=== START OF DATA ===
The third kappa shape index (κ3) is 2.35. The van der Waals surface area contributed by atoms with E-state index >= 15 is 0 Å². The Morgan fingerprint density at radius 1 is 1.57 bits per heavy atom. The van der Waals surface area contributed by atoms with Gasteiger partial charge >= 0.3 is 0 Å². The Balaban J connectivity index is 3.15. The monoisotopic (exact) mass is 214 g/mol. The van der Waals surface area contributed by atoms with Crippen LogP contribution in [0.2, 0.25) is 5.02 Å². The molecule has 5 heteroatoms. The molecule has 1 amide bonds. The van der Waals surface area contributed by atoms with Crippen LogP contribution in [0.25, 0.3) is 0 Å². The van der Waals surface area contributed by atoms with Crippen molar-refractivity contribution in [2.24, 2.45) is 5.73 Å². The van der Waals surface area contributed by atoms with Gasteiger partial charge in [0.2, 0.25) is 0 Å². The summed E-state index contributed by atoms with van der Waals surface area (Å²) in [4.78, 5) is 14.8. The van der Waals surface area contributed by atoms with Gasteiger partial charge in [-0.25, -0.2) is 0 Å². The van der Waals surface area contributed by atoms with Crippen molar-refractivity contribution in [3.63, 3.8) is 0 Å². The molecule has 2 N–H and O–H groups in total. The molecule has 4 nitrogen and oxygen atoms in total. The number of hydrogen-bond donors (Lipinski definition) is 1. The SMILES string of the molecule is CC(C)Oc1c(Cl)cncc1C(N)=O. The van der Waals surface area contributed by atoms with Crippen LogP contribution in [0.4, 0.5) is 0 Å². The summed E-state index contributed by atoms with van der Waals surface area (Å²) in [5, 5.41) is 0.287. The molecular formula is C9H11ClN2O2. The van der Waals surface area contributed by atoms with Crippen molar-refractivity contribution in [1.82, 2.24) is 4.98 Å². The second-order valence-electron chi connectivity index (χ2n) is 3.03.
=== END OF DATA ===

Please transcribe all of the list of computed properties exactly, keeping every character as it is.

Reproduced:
The third kappa shape index (κ3) is 2.35. The van der Waals surface area contributed by atoms with E-state index >= 15 is 0 Å². The Morgan fingerprint density at radius 1 is 1.57 bits per heavy atom. The van der Waals surface area contributed by atoms with Gasteiger partial charge >= 0.3 is 0 Å². The Balaban J connectivity index is 3.15. The monoisotopic (exact) mass is 214 g/mol. The van der Waals surface area contributed by atoms with Crippen LogP contribution in [0.2, 0.25) is 5.02 Å². The molecule has 5 heteroatoms. The molecule has 1 amide bonds. The van der Waals surface area contributed by atoms with Crippen LogP contribution in [0.25, 0.3) is 0 Å². The van der Waals surface area contributed by atoms with Crippen molar-refractivity contribution in [2.24, 2.45) is 5.73 Å². The van der Waals surface area contributed by atoms with Gasteiger partial charge in [0.2, 0.25) is 0 Å². The summed E-state index contributed by atoms with van der Waals surface area (Å²) in [4.78, 5) is 14.8. The van der Waals surface area contributed by atoms with Gasteiger partial charge in [-0.25, -0.2) is 0 Å². The van der Waals surface area contributed by atoms with Crippen molar-refractivity contribution in [3.63, 3.8) is 0 Å². The molecule has 2 N–H and O–H groups in total. The molecule has 4 nitrogen and oxygen atoms in total. The number of hydrogen-bond donors (Lipinski definition) is 1. The SMILES string of the molecule is CC(C)Oc1c(Cl)cncc1C(N)=O. The van der Waals surface area contributed by atoms with Crippen LogP contribution in [0.4, 0.5) is 0 Å². The summed E-state index contributed by atoms with van der Waals surface area (Å²) in [5, 5.41) is 0.287. The molecular formula is C9H11ClN2O2. The van der Waals surface area contributed by atoms with Crippen molar-refractivity contribution in [1.82, 2.24) is 4.98 Å². The second-order valence-electron chi connectivity index (χ2n) is 3.03.